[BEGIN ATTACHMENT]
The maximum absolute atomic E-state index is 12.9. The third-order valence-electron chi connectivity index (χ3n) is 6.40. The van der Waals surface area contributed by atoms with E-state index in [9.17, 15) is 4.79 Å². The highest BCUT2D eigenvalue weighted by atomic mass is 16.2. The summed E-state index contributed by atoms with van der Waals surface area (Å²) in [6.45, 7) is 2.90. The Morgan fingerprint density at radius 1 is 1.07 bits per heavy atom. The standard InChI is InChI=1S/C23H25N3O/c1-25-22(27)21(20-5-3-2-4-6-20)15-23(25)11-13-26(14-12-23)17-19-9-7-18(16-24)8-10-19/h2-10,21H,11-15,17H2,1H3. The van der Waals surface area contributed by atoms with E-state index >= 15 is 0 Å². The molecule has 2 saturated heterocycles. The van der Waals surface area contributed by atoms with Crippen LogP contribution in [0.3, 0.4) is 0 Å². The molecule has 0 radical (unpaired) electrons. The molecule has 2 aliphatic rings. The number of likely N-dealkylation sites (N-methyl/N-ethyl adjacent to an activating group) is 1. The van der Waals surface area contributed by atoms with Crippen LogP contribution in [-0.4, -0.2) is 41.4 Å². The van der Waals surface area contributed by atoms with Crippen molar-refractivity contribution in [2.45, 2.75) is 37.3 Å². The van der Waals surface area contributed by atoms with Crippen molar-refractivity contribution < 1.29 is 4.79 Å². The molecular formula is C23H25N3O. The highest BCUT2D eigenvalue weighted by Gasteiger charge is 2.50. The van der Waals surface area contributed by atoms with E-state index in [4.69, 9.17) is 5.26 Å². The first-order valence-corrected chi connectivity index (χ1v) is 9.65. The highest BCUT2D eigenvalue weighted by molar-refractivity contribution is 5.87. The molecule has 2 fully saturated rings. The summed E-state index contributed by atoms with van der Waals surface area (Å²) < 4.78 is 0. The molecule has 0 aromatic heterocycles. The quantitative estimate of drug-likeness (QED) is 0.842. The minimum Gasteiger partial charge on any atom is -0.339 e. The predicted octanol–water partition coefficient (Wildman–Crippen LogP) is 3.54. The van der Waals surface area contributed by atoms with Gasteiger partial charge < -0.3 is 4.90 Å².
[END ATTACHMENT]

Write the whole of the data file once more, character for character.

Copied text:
The maximum absolute atomic E-state index is 12.9. The third-order valence-electron chi connectivity index (χ3n) is 6.40. The van der Waals surface area contributed by atoms with E-state index in [9.17, 15) is 4.79 Å². The highest BCUT2D eigenvalue weighted by atomic mass is 16.2. The summed E-state index contributed by atoms with van der Waals surface area (Å²) in [6.45, 7) is 2.90. The Morgan fingerprint density at radius 1 is 1.07 bits per heavy atom. The standard InChI is InChI=1S/C23H25N3O/c1-25-22(27)21(20-5-3-2-4-6-20)15-23(25)11-13-26(14-12-23)17-19-9-7-18(16-24)8-10-19/h2-10,21H,11-15,17H2,1H3. The van der Waals surface area contributed by atoms with E-state index >= 15 is 0 Å². The molecule has 2 saturated heterocycles. The van der Waals surface area contributed by atoms with Crippen LogP contribution in [0.3, 0.4) is 0 Å². The molecule has 0 radical (unpaired) electrons. The molecule has 2 aliphatic rings. The number of likely N-dealkylation sites (N-methyl/N-ethyl adjacent to an activating group) is 1. The van der Waals surface area contributed by atoms with Crippen LogP contribution in [-0.4, -0.2) is 41.4 Å². The van der Waals surface area contributed by atoms with Crippen molar-refractivity contribution in [2.45, 2.75) is 37.3 Å². The van der Waals surface area contributed by atoms with Crippen molar-refractivity contribution < 1.29 is 4.79 Å². The molecular formula is C23H25N3O. The highest BCUT2D eigenvalue weighted by Gasteiger charge is 2.50. The van der Waals surface area contributed by atoms with E-state index in [4.69, 9.17) is 5.26 Å². The first-order valence-corrected chi connectivity index (χ1v) is 9.65. The highest BCUT2D eigenvalue weighted by molar-refractivity contribution is 5.87. The molecule has 2 fully saturated rings. The summed E-state index contributed by atoms with van der Waals surface area (Å²) < 4.78 is 0. The molecule has 0 aromatic heterocycles. The quantitative estimate of drug-likeness (QED) is 0.842. The minimum Gasteiger partial charge on any atom is -0.339 e. The predicted octanol–water partition coefficient (Wildman–Crippen LogP) is 3.54. The van der Waals surface area contributed by atoms with Gasteiger partial charge < -0.3 is 4.90 Å².